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Updated 7/21/10
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Squaretop Allotment Sage-grouse Mitigation Project

One of the first projects to come to JIO from a mitigation perspective was the upgrading of several water wells and drilling of a new one. Each of these had a fenced out area (from livestock) with a pond and/or overflow from the water well to enhance vegetation within the enclosure. Insects are attracted to both riparian areas and areas of increased vegetation diversity. This is extremely important in the early days of the life of a sage-grouse chick; insects are a primary food source for sage-grouse chicks in the first few weeks of their lives. Increased vegetative diversity, especially species diversity, and increased heights with added mulch enhance habitat for insects. It is hoped that these areas may also produce a greater diversity of forbs, which are also important to chicks during their first few weeks.

Monitoring cameras have been placed in some of these enclosures and the photo above illustrates some of our first documented use by sage-grouse chicks. The larger photo is the one taken by the monitoring camera and the others are cropped images of the outlined box in the first photo; one of which has been enhanced to better illustrate the chick in the photo.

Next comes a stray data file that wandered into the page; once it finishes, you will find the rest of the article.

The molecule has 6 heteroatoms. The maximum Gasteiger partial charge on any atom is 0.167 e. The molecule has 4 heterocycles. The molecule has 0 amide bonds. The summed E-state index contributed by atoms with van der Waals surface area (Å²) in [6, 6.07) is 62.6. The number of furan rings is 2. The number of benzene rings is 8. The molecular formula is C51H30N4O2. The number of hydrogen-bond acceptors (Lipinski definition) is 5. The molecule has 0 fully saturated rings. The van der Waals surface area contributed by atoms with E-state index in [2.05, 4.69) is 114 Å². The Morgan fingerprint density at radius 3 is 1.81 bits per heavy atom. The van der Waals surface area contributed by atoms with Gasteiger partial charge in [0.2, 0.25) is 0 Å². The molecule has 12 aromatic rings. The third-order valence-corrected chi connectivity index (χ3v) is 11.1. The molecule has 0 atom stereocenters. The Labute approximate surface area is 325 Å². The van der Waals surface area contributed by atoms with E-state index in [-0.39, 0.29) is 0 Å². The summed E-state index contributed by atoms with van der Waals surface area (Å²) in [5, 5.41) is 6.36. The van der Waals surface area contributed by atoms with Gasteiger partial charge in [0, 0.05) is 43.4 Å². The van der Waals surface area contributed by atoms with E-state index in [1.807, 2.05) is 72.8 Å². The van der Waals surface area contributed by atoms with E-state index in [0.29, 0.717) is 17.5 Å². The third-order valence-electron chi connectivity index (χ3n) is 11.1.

The first 3 weeks of the life of a sage-grouse chick are some of the most important, and their protein requirements (in the form of insects) are extremely important for their survival. As indicated above, taller vegetation, greater vegetative diversity, added wet areas and mulch all play a part of increasing insect abundance. This is a good indicator that these projects may be working!!